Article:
The film frequently alternates between the green forest paths and the sterile medical labs of her graduate program. It’s showing a holistic view of Rachel. Running is a huge part of her life, yet it does not define her. And her medical school is a big piece as well, and that doesn’t define her either. She’s Rachel, an entire person with many varied facets. The film expands on this theme and brings in the story of her meeting her boyfriend, Tyler, who became her fiancé, and then her husband. And, of course, the couple’s dog, Teddy!
Racheal loves to emphasize this point, “You can have a full career and be a competitive athlete.” One passion shouldn’t completely shut out all others – it’s simply not necessary. “I love that trail runners have other jobs, other ways of contributing to society. They don’t just run.”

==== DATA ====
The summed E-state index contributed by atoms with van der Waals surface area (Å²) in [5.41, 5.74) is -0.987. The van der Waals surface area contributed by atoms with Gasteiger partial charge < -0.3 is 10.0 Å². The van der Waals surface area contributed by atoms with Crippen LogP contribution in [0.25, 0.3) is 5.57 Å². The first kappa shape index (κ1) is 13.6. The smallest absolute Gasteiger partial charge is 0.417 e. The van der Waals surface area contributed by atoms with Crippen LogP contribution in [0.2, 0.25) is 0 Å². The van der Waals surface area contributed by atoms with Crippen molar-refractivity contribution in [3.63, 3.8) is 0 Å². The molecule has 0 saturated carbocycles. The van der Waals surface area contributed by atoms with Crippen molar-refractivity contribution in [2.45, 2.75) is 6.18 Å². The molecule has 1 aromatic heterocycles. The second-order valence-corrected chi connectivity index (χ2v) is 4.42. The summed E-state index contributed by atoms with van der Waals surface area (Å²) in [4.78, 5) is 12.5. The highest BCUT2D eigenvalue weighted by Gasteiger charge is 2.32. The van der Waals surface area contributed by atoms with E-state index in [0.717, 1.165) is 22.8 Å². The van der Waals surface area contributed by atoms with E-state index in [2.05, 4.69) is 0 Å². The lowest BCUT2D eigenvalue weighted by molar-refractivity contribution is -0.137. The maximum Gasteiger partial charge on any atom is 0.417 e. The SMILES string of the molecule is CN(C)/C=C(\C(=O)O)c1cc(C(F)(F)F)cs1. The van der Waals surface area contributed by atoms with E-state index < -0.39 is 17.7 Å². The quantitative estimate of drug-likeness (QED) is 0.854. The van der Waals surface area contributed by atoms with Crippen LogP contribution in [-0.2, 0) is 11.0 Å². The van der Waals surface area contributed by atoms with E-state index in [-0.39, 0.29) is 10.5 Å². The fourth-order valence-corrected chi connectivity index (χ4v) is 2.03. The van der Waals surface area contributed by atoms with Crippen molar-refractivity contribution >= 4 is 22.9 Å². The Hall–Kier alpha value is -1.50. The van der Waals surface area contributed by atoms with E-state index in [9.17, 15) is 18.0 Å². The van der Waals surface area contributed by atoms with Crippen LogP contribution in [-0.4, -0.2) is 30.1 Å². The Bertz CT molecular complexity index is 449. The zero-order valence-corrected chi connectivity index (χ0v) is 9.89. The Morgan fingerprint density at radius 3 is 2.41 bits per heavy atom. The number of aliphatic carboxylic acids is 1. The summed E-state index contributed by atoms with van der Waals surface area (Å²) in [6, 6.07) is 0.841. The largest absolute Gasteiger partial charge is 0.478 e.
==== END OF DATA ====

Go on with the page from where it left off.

Speaking about her medical lab work, she says the scientific endeavors are “really, really fun and creative.” She can spend half the morning setting up her experiments, and while they’re going, she heads out to run on the nearby trails. She calls a quick hour run in nature “a forest bath.” And at the end of the day, even if all the lab work fails to do what was hoped for, the day was still a win for her because she at least got in a nice outdoor experience.
In both science and running, you must be prepared to approach specific problems from many different angles and preconceptions. In each field, there will be a lot of failures – experiments gone bad, races lost, injuries received – and the most important thread is always the need to be able to get back up and try again. Rachel has found that for her, trail running by itself is a great way to bounce back and, at the same time, remind yourself of who you are at your inner core. But at the root of it all, no matter if you run a good race or a bad race, “If you have a good time, that’s great. That’s really all you can ask for.”
Watch the Osprey short film, Methods with Rachel Drake, here:
To learn more about Rachel Drake, see the following information:
- Spotify: Rachel’s Methods playlist of tunes to inspire your next trail run.